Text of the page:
SEOUL, Mar. 19 (Korea Bizwire) — Despite the rising cost of living in South Korea, premium supermarkets are quickly gaining popularity among high-income earners, with a focus on quality over quantity.
The popularity of premium products as a recent retail industry trend has inspired a number of supermarket chains including E-Mart and Lotte Mart, as market saturation has prompted retailers to seek a new source of income.
Shinsegae first opened its high-end supermarket Star Super in 2003 at Samsung Tower Palace in Gangnam. Since then, a number of SSG Food Market shops have opened in Seoul and Busan, with the target market being the top 5 percent of income earners.
SSG Food Market offers products of the highest quality and has a sophisticated interior design to add to the chain’s premium brand.
As part of efforts to attract big spenders, E-Mart Inc, a retail unit of Shinsegae Group, has also launched a new supermarket chain called PK Market.
Modeled after traditional markets in the U.S. from the 1950s and 1960s, the new supermarket is positioned as a premium market that the company hopes will appeal to the general public, with a focus on the ‘grocerant’ experience where shoppers can have their food cooked for them on site.
With plans in talks for E-Mart to unify three of the premium markets under Shinsegae, Lotte is also following suit.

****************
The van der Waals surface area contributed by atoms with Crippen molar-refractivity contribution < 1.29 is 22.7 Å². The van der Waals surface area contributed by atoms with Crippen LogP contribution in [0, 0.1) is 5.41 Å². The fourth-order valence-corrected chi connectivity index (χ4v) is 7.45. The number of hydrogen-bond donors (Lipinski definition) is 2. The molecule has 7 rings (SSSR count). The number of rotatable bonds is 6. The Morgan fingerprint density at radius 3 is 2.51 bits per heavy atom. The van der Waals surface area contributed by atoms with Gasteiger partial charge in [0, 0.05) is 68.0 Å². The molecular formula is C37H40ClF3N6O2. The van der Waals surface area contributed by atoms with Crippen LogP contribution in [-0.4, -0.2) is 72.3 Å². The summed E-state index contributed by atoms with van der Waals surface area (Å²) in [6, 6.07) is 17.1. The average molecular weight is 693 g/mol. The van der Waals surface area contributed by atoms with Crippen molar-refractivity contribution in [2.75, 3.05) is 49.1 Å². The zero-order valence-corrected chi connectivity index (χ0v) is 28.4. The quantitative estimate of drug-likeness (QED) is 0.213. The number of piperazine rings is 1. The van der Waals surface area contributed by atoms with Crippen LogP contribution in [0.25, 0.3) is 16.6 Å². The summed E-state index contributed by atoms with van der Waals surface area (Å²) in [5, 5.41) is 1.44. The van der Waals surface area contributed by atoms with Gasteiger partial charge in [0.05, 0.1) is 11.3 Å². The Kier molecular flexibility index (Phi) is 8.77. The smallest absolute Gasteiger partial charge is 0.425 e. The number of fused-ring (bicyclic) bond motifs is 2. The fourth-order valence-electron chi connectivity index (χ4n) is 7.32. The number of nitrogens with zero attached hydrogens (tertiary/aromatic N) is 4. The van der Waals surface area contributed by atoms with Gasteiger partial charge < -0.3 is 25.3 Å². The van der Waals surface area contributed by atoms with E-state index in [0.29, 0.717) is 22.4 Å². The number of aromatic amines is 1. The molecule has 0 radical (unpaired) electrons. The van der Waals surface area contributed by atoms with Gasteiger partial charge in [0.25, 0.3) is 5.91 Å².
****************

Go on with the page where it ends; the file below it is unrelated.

Some Lotte Mart branches have posted drastic sales increases after going premium.
The Dogok and Gongdeok locations posted 21.7 percent and 43.1 percent sales increases, respectively, after being renovated into premium food markets, with over half of the products sold being limited items previously found in flagship stores including a premium wine selection and fresh lobster and crab imported from Canada and Russia.
Targeting the top 30 percent of income earners, Lotte’s premium food markets hope to reach out to a wider audience, the company said.
The new retail trend draws a stark contrast, however, with the nation’s bleak economic prospects.
The unemployment rate for young people aged between 15 and 29 stood at 9.8 percent last month, while new job addition hit its lowest rate since January 2010, according to data from Statistics Korea.
Hyunsu Yim (firstname.lastname@example.org)